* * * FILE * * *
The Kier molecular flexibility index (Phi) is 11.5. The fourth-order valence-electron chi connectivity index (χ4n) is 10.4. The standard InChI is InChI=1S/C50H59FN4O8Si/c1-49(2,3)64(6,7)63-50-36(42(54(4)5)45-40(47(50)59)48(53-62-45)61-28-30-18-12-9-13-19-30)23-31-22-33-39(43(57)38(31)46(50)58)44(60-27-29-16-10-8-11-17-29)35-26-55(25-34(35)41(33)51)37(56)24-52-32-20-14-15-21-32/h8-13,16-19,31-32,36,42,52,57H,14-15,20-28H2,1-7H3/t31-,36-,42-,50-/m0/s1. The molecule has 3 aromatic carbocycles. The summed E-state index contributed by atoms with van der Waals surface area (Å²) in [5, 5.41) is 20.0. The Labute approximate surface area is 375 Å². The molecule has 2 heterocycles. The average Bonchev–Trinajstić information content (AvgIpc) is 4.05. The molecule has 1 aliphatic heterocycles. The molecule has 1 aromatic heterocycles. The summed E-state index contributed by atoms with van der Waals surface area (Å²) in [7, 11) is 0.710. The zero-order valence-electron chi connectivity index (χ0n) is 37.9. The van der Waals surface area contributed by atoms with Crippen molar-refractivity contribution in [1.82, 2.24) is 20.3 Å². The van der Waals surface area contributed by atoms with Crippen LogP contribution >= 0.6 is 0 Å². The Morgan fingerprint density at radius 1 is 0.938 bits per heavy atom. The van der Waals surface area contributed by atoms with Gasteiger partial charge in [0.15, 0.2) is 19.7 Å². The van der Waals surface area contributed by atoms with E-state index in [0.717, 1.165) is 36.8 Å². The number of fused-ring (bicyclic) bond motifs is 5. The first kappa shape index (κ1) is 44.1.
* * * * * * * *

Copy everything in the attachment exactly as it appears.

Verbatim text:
The Kier molecular flexibility index (Phi) is 11.5. The fourth-order valence-electron chi connectivity index (χ4n) is 10.4. The standard InChI is InChI=1S/C50H59FN4O8Si/c1-49(2,3)64(6,7)63-50-36(42(54(4)5)45-40(47(50)59)48(53-62-45)61-28-30-18-12-9-13-19-30)23-31-22-33-39(43(57)38(31)46(50)58)44(60-27-29-16-10-8-11-17-29)35-26-55(25-34(35)41(33)51)37(56)24-52-32-20-14-15-21-32/h8-13,16-19,31-32,36,42,52,57H,14-15,20-28H2,1-7H3/t31-,36-,42-,50-/m0/s1. The molecule has 3 aromatic carbocycles. The summed E-state index contributed by atoms with van der Waals surface area (Å²) in [5, 5.41) is 20.0. The Labute approximate surface area is 375 Å². The molecule has 2 heterocycles. The average Bonchev–Trinajstić information content (AvgIpc) is 4.05. The molecule has 1 aliphatic heterocycles. The molecule has 1 aromatic heterocycles. The summed E-state index contributed by atoms with van der Waals surface area (Å²) in [7, 11) is 0.710. The zero-order valence-electron chi connectivity index (χ0n) is 37.9. The van der Waals surface area contributed by atoms with Crippen molar-refractivity contribution in [1.82, 2.24) is 20.3 Å². The van der Waals surface area contributed by atoms with Crippen LogP contribution >= 0.6 is 0 Å². The Morgan fingerprint density at radius 1 is 0.938 bits per heavy atom. The van der Waals surface area contributed by atoms with Gasteiger partial charge in [0.15, 0.2) is 19.7 Å². The van der Waals surface area contributed by atoms with E-state index in [0.717, 1.165) is 36.8 Å². The number of fused-ring (bicyclic) bond motifs is 5. The first kappa shape index (κ1) is 44.1.